in their saliva that can induce “tick paralysis.” This
condition progresses gradually (usually starting 5 to 9 days
after attachment), however, the symptoms dissipate soon after
the tick is (properly) removed.
- Hard ticks have a very long single feeding session, whereas
soft ticks have several feeding sessions separated by a few
- After feeding, female hard ticks swell up much more than
female soft ticks.
- No time for cuddling—male ticks dies right after mating.
Don't live in fear, protect yourself from fleas and ticks. Read
our growing library of information on fleas and ticks including
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How Fleas Jump (and How High!)
Fleas are some of the most
exceptional jumpers on the planet. In relation to the size of
their bodies, they are virtually unrivaled in their ability to
propel themselves, leaving many to wonder exactly how fleas
Fleas' incredible jumping capability is how these wingless
insects are able to get onto your dogs. Fleas have been
observed jumping from approximately 38 to 100 times their body
length, and up to 2 feet high. While they have 6 legs, their
hindmost pair is the most important set of legs when it comes
to jumping. Fleas bend the closest segments of their longest
set of legs (their rear pair of legs) directly before jumping.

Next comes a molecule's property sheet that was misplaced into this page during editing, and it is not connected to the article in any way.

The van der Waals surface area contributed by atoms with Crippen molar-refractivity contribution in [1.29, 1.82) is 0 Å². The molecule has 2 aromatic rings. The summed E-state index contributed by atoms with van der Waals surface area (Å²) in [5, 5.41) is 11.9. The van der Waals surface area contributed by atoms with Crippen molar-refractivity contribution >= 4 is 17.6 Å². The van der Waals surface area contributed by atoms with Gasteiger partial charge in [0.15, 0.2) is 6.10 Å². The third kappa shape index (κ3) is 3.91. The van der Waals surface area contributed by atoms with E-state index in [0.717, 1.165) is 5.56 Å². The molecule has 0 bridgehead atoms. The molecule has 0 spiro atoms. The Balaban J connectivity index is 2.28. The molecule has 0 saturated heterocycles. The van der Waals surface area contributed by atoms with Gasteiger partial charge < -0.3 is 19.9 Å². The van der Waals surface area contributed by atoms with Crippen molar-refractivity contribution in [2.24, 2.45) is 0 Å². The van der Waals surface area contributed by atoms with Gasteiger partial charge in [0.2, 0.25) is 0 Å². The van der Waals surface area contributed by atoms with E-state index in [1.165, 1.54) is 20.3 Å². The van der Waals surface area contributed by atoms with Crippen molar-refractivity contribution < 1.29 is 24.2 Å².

First, Some Flea Anatomy
Understanding the anatomical construction of their legs is
helpful in understanding how fleas jump. Their legs are
constructed of 4 segments. Extending from the body outward, are
the coxa, femur, tibia, and tarsus, respectively. The coxa is
the first segment of the leg. This joins fleas’ legs to their
bodies. The femur is the thick portion of fleas’ legs,
containing the most muscle and connecting the trochanter (a
joint that is roughly equivalent to a knee) to the tibia. The
tibia is segmented, connecting the femur to the tarsi. Finally,
the tarsi (roughly their equivalent of feet) are the portion of
fleas’ legs that are farthest from their body.
In studies, it was observed that fleas’ trochanters sometimes
appeared to make contact with the ground just before they
jumped. However, it is now believed that the tarsi are the most
integral segment in understanding how fleas jump.
Fleas create around 100 times more power than their leg muscles
alone could generate, and they always spring their legs at the
exact same time. They rely on energy stored in an elastomeric
protein—resilin, to perform their spectacular jumps. The
resilin in fleas’ legs is essentially a stretchy pad of protein
that extends and contracts, propelling them great distances. It
is elastic enough to withstand the force of the quick, snapping
movement that fleas enact while jumping, but is able to resume
its original shape after committing to a jump.
Stop Those Jumping Fleas
As intimidating as these miniatures, parasitic Olympians are,
neither you nor your dogs should yield to timidity. Rather, it
is fleas that should be wary of jumping onto your dogs in the
first place. There are plenty of products that protect your
dogs and your home from fleas. There are also products that
kill fleas if they already have access to your dogs. Check out
some options on the right.
Advantage II for Cats